Human Biology mind maps

How to mind mapWhat do you do if you don’t understand something?

Keep reading the same sentence over and over again? Maybe that will work. Maybe it won’t.

Or you could grab some coloured pens and mind map out the content.

This is what I do when I’m struggling to understand something. And this has worked for me without fail for the past 10 years.

Whilst I’m sold on mind mapping, I realise you may not be. Common barriers to mind mapping are time (“It takes too long”) and the perception of a lack of artistic ability (“I can’t draw”).

But here’s the thing: I’m time poor and I can’t draw particularly well but I haven’t let that stop me.

You see, mind mapping is actually insanely easy to do and if you practice and silence your inner critic you can save a whole heap of time studying.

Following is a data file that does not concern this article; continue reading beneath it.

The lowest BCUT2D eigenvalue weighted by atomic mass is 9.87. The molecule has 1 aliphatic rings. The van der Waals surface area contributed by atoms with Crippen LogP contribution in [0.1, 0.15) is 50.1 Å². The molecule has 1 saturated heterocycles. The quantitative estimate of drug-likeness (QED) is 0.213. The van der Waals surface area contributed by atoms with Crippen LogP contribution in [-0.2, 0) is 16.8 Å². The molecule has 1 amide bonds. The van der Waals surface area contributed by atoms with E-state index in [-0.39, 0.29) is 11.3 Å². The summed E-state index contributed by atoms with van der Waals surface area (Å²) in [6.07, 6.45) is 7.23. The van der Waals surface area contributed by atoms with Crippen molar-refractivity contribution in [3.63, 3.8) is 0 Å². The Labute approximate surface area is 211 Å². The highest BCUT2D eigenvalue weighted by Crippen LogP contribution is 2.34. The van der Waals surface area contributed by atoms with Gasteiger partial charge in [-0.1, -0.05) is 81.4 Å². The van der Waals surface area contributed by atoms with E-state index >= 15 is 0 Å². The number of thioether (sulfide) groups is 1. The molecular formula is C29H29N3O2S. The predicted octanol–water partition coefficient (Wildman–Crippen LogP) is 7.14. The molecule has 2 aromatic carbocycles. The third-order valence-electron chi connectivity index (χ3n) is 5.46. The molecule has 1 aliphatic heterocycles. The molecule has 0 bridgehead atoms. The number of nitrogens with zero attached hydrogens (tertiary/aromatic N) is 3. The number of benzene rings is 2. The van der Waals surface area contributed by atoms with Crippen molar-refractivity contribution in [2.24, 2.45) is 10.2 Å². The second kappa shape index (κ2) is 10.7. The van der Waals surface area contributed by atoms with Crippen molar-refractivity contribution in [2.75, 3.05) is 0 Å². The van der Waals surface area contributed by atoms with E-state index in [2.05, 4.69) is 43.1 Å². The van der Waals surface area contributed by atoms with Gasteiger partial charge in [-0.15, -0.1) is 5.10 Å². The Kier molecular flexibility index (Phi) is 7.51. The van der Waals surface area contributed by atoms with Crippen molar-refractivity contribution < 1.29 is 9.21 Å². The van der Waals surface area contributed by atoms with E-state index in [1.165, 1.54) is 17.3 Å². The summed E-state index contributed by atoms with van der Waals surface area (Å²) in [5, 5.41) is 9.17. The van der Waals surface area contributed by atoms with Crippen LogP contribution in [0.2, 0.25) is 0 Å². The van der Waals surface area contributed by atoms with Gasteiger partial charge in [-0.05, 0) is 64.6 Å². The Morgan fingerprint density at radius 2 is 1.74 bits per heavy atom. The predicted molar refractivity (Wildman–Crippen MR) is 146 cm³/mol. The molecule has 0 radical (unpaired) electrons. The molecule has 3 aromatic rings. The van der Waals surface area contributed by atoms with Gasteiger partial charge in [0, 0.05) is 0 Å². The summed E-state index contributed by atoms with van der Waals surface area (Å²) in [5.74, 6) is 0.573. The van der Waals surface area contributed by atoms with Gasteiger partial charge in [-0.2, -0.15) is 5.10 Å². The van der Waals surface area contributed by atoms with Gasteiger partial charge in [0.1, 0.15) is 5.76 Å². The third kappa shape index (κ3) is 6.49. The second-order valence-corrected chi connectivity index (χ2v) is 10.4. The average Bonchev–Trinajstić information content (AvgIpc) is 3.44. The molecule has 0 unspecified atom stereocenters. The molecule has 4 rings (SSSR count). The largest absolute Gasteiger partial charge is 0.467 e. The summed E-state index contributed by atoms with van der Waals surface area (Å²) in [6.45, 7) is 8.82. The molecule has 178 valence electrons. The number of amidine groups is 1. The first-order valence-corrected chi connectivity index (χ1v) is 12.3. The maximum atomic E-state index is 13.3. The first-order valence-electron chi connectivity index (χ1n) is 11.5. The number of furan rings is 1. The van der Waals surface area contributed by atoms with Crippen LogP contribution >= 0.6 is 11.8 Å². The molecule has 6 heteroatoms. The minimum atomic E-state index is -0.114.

A student recently said to me –

“I thought mind mapping would take a lot of time to do but actually it saves me time because I don’t have to read my notes over and over anymore”

Mind mapping helps you to study less because you understand the information at a deep level as a result of creating mind maps. If you just read your notes over and over chances are you’ll only understand the content at a superficial level and you’re going to waste a lot of time.

So if you’re serious about reclaiming your time and being able to study less and do more of the things you really want to do, then it’s worth giving mind mapping a shot.

Below are 5 important things you should keep in mind when you first start mind mapping.

1. Draw Pictures, even if they look rubbish

Draw lots of pictures. When you get sick of drawing, take a deep breathe and continue to draw some more pictures.

The Picture Superiority Effect shows that humans retain more information about an idea when it’s conveyed as a picture than just using words on their own (check out this 30 second explanation).

You don’t actually have to draw pretty pictures on your mind maps. Pretty, intricate pictures are actually a distraction from doing what you have to do when you mind map: learn information at a deep level.

And if the picture is absurd and exaggerated, that’s even better for aiding memory retention and recall.

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